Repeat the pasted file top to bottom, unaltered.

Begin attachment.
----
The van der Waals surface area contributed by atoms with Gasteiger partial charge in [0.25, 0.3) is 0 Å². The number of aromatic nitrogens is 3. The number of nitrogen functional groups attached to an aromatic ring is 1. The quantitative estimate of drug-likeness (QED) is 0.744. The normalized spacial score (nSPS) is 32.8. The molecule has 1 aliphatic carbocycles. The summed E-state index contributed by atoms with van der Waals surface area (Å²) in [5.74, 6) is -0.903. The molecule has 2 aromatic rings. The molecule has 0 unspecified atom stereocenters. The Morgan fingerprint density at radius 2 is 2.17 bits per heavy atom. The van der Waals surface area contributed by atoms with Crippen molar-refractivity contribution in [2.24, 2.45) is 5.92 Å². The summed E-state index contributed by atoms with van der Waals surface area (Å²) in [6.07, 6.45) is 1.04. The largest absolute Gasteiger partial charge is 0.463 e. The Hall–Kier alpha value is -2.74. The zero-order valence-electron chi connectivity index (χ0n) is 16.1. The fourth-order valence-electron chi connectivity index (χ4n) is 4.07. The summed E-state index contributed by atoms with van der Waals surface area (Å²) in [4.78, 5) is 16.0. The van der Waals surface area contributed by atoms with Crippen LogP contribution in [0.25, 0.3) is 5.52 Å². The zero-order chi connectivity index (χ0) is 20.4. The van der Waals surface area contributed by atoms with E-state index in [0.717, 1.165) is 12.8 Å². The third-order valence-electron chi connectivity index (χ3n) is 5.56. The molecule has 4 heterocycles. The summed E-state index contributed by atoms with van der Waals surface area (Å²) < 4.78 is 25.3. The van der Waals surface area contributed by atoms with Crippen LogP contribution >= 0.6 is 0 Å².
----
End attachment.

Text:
The van der Waals surface area contributed by atoms with Gasteiger partial charge in [0.25, 0.3) is 0 Å². The number of aromatic nitrogens is 3. The number of nitrogen functional groups attached to an aromatic ring is 1. The quantitative estimate of drug-likeness (QED) is 0.744. The normalized spacial score (nSPS) is 32.8. The molecule has 1 aliphatic carbocycles. The summed E-state index contributed by atoms with van der Waals surface area (Å²) in [5.74, 6) is -0.903. The molecule has 2 aromatic rings. The molecule has 0 unspecified atom stereocenters. The Morgan fingerprint density at radius 2 is 2.17 bits per heavy atom. The van der Waals surface area contributed by atoms with Crippen molar-refractivity contribution in [2.24, 2.45) is 5.92 Å². The summed E-state index contributed by atoms with van der Waals surface area (Å²) in [6.07, 6.45) is 1.04. The largest absolute Gasteiger partial charge is 0.463 e. The Hall–Kier alpha value is -2.74. The zero-order valence-electron chi connectivity index (χ0n) is 16.1. The fourth-order valence-electron chi connectivity index (χ4n) is 4.07. The summed E-state index contributed by atoms with van der Waals surface area (Å²) in [4.78, 5) is 16.0. The van der Waals surface area contributed by atoms with Crippen LogP contribution in [0.25, 0.3) is 5.52 Å². The zero-order chi connectivity index (χ0) is 20.4. The van der Waals surface area contributed by atoms with E-state index in [0.717, 1.165) is 12.8 Å². The third-order valence-electron chi connectivity index (χ3n) is 5.56. The molecule has 4 heterocycles. The summed E-state index contributed by atoms with van der Waals surface area (Å²) < 4.78 is 25.3. The van der Waals surface area contributed by atoms with Crippen LogP contribution >= 0.6 is 0 Å².